Between 1838 and 1858, Darwin published his Journal of Researches from the voyage (1839), three volumes on the geology of the voyage (1842, 1844, and 1846), and four volumes on barnacles (two in 1851, two in 1854). He also edited the five-volume Zoology of the Voyage of H.M.S. Beagle (1838–1843). R. B. Freeman's bibliography of Darwin's works lists sixteen major scientific papers between 1838 and 1858, and according to the Darwin Correspondence Project he wrote 1,624 letters over the same period (that still survive). He also got married, moved twice, and had ten children. He was not delaying, he was delayed.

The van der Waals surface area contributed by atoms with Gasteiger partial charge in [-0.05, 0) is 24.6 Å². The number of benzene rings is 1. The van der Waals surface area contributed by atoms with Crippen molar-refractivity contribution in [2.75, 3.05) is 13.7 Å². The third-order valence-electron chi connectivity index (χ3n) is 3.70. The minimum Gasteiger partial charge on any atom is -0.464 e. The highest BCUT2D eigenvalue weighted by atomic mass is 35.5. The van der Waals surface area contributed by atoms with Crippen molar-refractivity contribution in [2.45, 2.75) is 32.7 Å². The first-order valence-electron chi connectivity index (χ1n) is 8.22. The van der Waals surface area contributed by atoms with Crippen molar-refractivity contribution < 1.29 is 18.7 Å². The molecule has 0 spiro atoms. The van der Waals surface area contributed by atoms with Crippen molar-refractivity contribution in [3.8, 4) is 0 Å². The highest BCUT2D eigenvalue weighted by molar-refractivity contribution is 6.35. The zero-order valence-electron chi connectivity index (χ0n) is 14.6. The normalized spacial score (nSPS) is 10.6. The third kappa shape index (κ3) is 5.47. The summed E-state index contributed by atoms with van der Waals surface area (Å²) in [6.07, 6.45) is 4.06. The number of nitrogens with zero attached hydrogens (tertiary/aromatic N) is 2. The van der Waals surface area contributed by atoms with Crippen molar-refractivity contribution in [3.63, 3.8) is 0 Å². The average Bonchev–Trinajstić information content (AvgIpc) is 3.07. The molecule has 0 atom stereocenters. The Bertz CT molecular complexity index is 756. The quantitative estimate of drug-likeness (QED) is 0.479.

Research in the first decade of the twenty-first century has shown that the idea Darwin held back because he was afraid of what people might think is a relatively modern invention. To the contrary, Darwin was determined to publish regardless of what people thought. (He had discussed his ideas with many people—most of whom disagreed with him—and always made it clear that he intended to publish his theory despite their objections.) From the perspective of the early twenty-first century, it might seem incredible that anyone would sit on a groundbreaking theory for twenty years, but in mid-nineteenth-century England the situation was much different. Darwin was in no hurry. Nor, until Alfred Russel Wallace's letter arrived in 1858 (see below), did he think anyone else was on the same track. Not under any economic pressure (the Darwin family was quite wealthy), he was in no rush to publish. More to the point, he knew the theory would not be accepted unless he could amass substantial evidence to support it, and he was determined to do just that.